Master Evernote: The Unofficial Guide to Organizing Your Life With Evernote (and 75 Ideas to Get You Started) - S. J. Scott - The title may be longer than the actual book. I started using Evernote a few years ago (it's available for free as a desktop app, along with free apps for all mobile platforms, plus kindle and nook), and find it handy to keep some information available without having to deal with paper notes. You set up "notebooks" to hold your "notes - which can be typed, scanned, photos, audio or video files - and can stack notebooks and tag individual notes. There is an add-on web clipper, with which you can save a URL,an entire web page or a portion of a page (like a recipe). You can store your information locally on your device, but an Evernote account comes with free cloud storage. By storing your notes on Evernote's servers, you can sync and retrieve them across all your devices. Even though my "if it's in the cloud the government can get at it" paranoid, tin-foil hat wearing side isn't thrilled with using the cloud storage, it is incredibly convenient to look up the size fluorescent tube I need on Evernote when I'm standing at the hardware store, having forgotten the written note that would tell me the size. The book has some handy tips for organizing things, making use of functions within Evernote of which you might not be aware.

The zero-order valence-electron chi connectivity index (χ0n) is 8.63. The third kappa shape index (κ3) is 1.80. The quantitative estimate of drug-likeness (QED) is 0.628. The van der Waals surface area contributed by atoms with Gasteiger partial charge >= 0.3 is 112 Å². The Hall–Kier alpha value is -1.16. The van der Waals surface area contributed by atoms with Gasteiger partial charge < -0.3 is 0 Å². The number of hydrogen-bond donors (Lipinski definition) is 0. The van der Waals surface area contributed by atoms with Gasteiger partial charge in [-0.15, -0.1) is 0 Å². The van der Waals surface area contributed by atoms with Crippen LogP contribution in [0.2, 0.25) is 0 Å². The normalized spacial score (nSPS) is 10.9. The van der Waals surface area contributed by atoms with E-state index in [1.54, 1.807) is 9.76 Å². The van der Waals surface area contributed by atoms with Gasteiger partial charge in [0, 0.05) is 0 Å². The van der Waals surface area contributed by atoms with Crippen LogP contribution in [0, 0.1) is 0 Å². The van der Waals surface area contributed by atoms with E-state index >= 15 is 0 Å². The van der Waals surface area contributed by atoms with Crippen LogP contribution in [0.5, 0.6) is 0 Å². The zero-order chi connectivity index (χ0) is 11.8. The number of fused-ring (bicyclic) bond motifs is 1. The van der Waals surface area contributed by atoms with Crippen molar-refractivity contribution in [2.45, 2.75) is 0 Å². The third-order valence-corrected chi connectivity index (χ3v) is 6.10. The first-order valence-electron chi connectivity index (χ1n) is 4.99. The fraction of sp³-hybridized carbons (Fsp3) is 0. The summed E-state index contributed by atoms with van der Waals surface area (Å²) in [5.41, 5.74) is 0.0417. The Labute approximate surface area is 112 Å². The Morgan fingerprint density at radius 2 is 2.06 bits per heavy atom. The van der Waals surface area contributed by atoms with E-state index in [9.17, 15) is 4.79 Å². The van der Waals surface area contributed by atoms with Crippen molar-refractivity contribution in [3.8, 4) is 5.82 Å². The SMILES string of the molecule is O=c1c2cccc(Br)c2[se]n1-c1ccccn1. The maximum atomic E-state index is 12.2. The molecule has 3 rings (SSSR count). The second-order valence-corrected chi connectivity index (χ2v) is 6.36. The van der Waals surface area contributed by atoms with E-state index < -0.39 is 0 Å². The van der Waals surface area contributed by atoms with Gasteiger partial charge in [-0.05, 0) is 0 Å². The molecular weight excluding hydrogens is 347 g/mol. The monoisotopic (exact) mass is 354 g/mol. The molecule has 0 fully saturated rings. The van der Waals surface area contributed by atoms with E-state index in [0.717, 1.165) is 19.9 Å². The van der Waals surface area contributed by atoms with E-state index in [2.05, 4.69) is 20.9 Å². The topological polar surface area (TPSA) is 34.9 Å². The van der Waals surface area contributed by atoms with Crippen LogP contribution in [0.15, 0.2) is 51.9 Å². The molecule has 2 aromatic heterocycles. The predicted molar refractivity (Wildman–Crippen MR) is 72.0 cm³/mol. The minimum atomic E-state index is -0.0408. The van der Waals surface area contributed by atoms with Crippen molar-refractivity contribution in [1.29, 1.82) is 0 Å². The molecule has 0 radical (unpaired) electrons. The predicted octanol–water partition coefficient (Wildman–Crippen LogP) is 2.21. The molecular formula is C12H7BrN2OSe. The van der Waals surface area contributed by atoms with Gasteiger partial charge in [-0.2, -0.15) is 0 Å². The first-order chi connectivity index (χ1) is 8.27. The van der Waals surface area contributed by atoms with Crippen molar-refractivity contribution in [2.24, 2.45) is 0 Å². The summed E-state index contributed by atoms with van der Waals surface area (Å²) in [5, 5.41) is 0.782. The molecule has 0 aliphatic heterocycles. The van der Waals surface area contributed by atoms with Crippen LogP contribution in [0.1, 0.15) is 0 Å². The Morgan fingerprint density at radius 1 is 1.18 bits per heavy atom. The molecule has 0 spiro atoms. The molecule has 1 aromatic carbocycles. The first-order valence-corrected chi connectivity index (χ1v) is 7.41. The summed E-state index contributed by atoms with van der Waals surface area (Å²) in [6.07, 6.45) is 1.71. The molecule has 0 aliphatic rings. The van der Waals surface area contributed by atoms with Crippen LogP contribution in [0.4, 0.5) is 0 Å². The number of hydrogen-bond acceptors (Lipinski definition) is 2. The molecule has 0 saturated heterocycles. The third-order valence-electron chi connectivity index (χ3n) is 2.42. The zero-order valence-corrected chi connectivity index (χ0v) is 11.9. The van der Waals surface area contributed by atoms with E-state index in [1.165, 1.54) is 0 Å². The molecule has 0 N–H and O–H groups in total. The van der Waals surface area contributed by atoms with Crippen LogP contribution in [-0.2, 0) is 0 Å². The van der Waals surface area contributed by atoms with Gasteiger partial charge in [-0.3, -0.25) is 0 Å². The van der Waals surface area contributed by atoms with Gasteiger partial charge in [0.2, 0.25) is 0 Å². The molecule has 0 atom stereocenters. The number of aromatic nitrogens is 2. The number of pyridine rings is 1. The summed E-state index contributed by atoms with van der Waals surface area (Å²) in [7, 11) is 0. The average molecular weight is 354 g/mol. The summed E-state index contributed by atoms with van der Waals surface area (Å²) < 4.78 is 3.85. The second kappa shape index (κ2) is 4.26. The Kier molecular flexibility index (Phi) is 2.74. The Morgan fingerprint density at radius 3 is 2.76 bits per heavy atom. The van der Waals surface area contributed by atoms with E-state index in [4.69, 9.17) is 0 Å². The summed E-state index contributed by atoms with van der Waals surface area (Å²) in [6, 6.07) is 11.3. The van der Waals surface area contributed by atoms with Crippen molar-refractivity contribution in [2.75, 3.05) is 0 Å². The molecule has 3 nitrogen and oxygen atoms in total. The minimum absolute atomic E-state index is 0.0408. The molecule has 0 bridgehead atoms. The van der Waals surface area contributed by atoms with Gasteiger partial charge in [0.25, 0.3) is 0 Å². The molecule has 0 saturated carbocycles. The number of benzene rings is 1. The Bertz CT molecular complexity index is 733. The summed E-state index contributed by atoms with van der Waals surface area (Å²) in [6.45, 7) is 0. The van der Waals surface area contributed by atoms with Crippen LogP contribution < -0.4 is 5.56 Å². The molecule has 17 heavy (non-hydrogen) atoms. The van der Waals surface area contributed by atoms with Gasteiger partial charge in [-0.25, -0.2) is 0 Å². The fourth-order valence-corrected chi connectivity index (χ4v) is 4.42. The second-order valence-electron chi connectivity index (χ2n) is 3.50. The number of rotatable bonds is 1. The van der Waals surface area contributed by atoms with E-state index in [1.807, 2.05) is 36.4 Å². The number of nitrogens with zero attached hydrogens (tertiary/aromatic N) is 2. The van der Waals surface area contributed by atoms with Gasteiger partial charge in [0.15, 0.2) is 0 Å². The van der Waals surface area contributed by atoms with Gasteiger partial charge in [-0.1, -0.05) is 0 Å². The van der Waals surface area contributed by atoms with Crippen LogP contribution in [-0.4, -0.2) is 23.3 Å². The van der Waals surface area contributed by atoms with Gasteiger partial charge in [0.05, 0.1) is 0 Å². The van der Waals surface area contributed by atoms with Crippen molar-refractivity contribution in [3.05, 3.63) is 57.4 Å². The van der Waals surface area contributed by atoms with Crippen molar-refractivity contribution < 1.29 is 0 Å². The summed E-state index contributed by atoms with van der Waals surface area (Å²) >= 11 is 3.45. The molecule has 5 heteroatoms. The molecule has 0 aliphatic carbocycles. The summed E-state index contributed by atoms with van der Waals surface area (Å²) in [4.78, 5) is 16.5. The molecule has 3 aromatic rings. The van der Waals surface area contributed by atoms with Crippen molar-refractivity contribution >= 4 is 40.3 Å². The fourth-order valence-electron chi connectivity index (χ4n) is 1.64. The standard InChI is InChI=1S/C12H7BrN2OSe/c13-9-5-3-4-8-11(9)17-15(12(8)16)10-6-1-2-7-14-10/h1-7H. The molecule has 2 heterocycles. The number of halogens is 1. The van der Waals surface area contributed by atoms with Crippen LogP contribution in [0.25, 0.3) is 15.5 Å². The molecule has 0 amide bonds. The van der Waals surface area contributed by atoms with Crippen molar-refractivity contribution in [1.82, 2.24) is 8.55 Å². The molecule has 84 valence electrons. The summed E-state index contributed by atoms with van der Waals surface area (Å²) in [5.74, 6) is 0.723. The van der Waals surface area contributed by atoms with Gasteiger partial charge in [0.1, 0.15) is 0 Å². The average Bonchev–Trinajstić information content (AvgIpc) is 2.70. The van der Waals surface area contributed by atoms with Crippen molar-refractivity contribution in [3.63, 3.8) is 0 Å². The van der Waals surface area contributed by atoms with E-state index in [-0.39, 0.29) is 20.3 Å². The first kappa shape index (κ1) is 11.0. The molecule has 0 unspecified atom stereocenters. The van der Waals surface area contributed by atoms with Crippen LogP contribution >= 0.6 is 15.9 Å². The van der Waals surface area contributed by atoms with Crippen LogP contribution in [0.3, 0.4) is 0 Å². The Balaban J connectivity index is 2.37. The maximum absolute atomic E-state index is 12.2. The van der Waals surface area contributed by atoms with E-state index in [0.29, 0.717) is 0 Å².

My Life in France - Julia Child with Alex Prud'homme - I know things have moved on from the great Julia craze, but I was watching old episodes of The French Chef and realized I'd never read this book. If you've seen the show, or read any of her cookbooks, you will recognize her unique voice in this memoir, even though it was written by her great nephew from interviews he had with her. It's written in the the first person, and sounds just like her. The glimpse into 1950's France is fascinating, as is the history of the publishing of Mastering the Art of French Cooking. Her husband Paul, in addition to being in government service most of his career, was quite the artist; most of the pictures in the book are his. All in all, this was a great look into the life of a truly unique woman.